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Monday, December 20, 2010

Why I Don't Celebrate Kwanzaa

I'm willing to admit that, in the past, my jocular attitude about Kwanzaa was insensitive. I apologized then and I'm doing it again, publicly. Sorry! I remember learning about it in Sunday School as a child, and wondering why we didn't celebrate it at home. But then, I learned that my family wasn't an anomaly; most African-Americans don't celebrate Kwanzaa, an African-American holiday. Are we shunning a holiday created specifically for us in favor of Western traditions and holidays that were created without our unique cultural needs in mind? I say, no, and before you crucify me, here's why.

What is Kwanzaa?
As most of those who are passively familiar with Kwanzaa know, it is a holiday created by Dr. Karenga to reaffirm African-Americans' rootedness in African culture, to reinforce the bonds between them as a people, and to introduce and reaffirm the value of the Nguzo Saba, the Seven Principles of Kwanzaa. It is recognized between Dec 26 - Jan 1st. So, in all fairness, one could celebrate Hanukkah, Christmas, and Kwanzaa without trampling on each others holiday. How convenient!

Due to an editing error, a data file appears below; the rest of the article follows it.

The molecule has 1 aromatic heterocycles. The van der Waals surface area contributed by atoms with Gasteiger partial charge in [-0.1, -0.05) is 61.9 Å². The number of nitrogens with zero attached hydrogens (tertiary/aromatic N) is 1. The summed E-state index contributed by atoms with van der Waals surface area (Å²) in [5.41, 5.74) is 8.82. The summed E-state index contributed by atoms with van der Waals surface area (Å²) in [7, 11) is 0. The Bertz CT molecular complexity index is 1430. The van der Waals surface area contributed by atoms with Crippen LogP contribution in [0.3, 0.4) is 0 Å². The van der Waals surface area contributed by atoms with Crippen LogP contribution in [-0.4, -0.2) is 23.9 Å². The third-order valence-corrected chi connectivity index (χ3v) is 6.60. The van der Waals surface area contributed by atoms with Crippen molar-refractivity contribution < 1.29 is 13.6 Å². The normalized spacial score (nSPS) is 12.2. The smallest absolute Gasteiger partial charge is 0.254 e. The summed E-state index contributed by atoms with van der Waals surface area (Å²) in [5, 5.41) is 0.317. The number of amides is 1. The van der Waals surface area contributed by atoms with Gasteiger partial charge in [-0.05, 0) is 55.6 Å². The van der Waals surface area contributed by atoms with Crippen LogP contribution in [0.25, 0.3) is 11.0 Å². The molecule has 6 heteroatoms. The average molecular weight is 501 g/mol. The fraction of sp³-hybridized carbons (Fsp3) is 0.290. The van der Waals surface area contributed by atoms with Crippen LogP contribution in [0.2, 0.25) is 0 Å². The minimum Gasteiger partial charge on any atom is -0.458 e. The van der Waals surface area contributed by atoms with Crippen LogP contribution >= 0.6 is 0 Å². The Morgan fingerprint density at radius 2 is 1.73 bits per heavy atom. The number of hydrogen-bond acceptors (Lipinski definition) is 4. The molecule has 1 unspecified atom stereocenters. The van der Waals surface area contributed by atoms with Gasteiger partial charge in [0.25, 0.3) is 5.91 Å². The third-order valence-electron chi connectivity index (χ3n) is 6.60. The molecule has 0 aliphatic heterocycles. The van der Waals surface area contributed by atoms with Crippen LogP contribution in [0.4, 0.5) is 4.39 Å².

(Source: The History of Kwanzaa, Click Here for more info.)

Why I'm Not Down
1. Language Barrier - African-Americans have ancestors in a continent with over 2000 languages. Granted, a good portion of us came from targeted, specific regions, but even those regions represent a cornucopia of divergent and differing cultures.
The only language one can truly consider representative of people that identify as "African-Americans" is English. So to create a holiday using Swahili terms, a language spoken in 10 of Africa's 54 countries, but in fewer than 1% of African-American households, doesn't make sense.

2. Africa's A Country... Right? Remember when the (unproven) rumor leaked that Sarah Palin "didn't know Africa was a continent, not a country"? It's a common yet dangerous myth that Africa is one big country comprised of folks in various shades of dark chocolate, overrun with HIV, drums, lions, and people whose names include clicks. This myth is perpetuated by multiple factors, many we can't control, such as Black Americans' collective yet relatively ambiguous ancestry in a huge land with no specific country to point to. The idea of creating a holiday based in "African tradition" seems to trivialize Africa's diversity. I find it disrespectful, to be honest. It has the potential to make Black Americans feel as if they've grasped an idea of their ancestors, when Kwanzaa doesn't even come close to scratching the surface.

3. Misses The Mark. Dr. Karenga said his goal was to do the following:
a. "give Blacks an alternative to the existing holiday..." What is the existing holiday that we need an alternative to? Christmas, for example is a Christian holiday, not a White one, and is celebrated even amongst the most fervent atheists and agnostics. I need no alternative.